An interesting read, from someone who is obviously Pro-American. Not that there is anything wrong with that, but the author is far too optimist about America's future. He mentions that America's vast industrial capacity will enable it to win future wars. What industrial capacity? At present, the Americans have outsourced most of their industry to Mexico and China.
As for his predictions about Europe, he ignores that fact that Muslim immigration, combined with a negative birth rate of Europeans, will result in Europe becoming an Islamic entity, possibly as soon as the year 2050. This will spell disaster for the United States, which is the only nation that supports Israel.
His premise that America's future conflicts will be about mineral rights is way off base; America's future conflicts will be over it's unilateral support of the State of Israel.
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on 6 January 2014
Fascinating, informative, well constructed and argued. Of course, no-one knows precisely what will happen in the future but this all rings true. Friedman has the USA dominating the 21st century but would anyone bet against that?

Whether any of this comes to pass or not, this is a brilliant read, highly recommended for the open-minded reader.
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on 1 September 2013
I like the book - but Freidman misses the importance of the Renaissance in Europe and its role in driving the global domination of European powers from that period on. Instead he places too much emphasis on geography, which is mostly nonsense. If he can't get the past right I unsure about his views on the future. However, it's a fun read and there's some nice insights along the way.
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on 14 July 2013
Its rather heavy going and towards the end develops into a Star Wars scenario which in the time scale, is fanciful
However the early pars makes sense though as it was published about a couple of years ago some of the predictions have not come to pass

Its worth a read but I would not rush to buy it.
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on 5 January 2011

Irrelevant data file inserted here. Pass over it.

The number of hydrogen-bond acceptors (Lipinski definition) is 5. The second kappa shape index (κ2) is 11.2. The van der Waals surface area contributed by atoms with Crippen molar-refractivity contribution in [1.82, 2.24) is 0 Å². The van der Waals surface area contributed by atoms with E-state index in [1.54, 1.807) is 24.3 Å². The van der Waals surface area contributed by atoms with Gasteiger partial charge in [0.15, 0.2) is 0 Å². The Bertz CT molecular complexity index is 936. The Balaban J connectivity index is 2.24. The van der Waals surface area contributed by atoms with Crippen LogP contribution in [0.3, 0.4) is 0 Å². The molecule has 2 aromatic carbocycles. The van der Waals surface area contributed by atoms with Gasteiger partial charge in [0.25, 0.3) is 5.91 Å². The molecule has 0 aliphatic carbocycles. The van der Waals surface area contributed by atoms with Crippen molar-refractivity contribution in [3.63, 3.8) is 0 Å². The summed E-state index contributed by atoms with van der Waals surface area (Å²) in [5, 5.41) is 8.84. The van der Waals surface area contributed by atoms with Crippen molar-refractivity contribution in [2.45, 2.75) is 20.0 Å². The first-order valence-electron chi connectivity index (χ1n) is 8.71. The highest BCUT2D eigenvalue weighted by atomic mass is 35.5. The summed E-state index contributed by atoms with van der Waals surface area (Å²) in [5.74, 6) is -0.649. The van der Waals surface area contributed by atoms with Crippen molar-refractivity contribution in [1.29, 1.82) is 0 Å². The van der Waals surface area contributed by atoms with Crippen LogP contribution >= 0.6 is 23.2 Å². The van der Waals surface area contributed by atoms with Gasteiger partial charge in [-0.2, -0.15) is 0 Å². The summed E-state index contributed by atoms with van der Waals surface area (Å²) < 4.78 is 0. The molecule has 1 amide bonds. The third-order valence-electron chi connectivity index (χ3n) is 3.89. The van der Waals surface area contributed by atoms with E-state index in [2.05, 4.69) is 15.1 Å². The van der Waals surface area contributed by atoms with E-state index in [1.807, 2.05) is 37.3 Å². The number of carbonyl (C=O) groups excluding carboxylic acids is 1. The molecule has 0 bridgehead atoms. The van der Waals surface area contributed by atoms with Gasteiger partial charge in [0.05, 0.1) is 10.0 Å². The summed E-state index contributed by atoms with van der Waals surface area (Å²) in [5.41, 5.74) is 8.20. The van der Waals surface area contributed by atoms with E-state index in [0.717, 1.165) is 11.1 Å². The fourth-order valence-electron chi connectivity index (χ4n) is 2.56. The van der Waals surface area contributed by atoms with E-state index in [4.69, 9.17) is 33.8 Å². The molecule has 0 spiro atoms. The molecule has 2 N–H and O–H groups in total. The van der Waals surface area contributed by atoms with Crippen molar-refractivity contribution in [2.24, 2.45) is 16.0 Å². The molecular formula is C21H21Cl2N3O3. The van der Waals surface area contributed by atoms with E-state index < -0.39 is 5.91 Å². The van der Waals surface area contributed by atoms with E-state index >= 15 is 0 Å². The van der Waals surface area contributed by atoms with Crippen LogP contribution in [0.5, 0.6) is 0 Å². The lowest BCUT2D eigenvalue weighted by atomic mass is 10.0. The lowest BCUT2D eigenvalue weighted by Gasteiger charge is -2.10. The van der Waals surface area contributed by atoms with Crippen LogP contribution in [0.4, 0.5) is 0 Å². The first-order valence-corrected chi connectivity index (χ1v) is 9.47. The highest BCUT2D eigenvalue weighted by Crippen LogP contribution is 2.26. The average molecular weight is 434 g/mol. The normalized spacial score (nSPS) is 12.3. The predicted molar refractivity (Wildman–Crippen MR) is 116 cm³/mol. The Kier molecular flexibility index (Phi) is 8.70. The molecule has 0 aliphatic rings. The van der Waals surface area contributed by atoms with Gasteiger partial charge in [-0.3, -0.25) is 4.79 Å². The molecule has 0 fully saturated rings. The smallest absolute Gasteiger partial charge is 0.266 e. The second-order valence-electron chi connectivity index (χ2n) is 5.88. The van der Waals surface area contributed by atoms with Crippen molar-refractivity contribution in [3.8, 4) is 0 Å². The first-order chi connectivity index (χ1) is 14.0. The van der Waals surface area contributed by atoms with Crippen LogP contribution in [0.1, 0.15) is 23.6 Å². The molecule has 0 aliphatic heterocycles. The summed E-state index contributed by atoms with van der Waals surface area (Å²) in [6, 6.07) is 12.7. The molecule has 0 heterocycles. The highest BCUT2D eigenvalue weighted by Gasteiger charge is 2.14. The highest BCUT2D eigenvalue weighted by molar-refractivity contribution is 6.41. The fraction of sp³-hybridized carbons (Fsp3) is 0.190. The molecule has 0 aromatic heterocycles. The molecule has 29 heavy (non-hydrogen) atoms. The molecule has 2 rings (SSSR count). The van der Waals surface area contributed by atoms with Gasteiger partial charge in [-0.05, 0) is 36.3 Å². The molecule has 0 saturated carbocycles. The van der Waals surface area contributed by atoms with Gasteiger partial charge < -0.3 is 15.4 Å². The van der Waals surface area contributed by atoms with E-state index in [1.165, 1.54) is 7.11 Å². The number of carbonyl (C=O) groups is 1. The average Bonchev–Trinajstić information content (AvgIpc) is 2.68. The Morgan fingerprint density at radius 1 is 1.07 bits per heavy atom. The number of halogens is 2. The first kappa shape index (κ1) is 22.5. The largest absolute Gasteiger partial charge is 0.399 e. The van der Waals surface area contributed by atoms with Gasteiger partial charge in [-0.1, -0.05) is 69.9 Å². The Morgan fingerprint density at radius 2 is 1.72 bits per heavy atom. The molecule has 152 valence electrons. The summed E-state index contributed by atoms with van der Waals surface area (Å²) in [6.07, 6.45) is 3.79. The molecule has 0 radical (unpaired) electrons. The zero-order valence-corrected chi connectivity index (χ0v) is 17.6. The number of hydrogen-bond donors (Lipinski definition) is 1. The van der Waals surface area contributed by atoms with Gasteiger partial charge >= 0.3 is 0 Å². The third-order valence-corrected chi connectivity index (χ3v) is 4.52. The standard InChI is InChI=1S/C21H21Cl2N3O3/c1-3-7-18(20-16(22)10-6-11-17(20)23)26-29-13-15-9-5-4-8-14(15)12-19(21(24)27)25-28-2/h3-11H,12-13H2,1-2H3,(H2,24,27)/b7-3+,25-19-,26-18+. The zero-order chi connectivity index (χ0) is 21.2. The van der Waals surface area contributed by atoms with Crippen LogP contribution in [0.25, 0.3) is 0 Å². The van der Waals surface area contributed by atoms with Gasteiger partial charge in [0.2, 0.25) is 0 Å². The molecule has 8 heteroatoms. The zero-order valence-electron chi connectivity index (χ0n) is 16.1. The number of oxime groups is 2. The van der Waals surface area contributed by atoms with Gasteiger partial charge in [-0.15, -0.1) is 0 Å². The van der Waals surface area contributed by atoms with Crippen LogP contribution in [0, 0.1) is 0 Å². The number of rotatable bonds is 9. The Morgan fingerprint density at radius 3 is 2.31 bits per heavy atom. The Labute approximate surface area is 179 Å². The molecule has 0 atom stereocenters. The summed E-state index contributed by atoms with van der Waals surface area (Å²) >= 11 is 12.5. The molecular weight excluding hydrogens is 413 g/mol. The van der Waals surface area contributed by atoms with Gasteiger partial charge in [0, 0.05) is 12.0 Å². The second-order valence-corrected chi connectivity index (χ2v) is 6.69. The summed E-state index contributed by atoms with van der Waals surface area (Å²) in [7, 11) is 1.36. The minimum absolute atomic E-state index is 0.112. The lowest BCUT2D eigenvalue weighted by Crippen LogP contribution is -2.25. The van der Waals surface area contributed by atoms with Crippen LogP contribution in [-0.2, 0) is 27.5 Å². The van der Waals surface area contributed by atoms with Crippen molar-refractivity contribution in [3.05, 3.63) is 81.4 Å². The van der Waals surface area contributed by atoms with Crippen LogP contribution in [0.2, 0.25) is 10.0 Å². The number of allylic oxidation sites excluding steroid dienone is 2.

The author repeatedly makes the mistake of respectively elevating his understanding of the world outside of the US to unbearable levels, and at the same contradicting himself in lack of even the slightest scientific validation of his postulates. And this comes across already in the so called historical part of the book which by definition shouldn't be speculative as opposed to the rest of the book which could be permissible pure and interesting speculations.

Alone one fact that the author hugely treats each and every country's current and easily foreseeable demographic and political setup / shifts with blatant disregard, leaves the reader with the feeling that the author has no idea what is going on outside the US - or for that matter in the US.

It is hugely irritating to pick up a book with such an interesting title just to realize that the author is standing on his own little personal bigoted soapbox.

So, had the author made the least effort not to constantly hammer the poorly argumented opinion home that the US is the greatest in nearly every sense would have made the book more believable.
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on 29 December 2013
Good service from Amazon.

Book review: entertaining writing, but somewhat a talk up for Americans - what the author did not seem to forecast was/is the rise of China... which is a major flaw in such a forecast!
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on 2 July 2014
This was recommended to me by an economist friend and it did not disappoint.
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on 14 March 2010
Very provocative and obviously Americocentric. I have reservations about much of it, especially the dismissal of many of today's major issues as 'trivial'. It seems to be a reiteration of the 'Europe is dead, long live America' outlook, I think, and one that is stated so often in the book that I suspect the author is trying to convince himself. Isn't this called hubris? Nevertheless, it is a valuable catalyst to get one thinking (and arguing) - and that can't be a bad thing.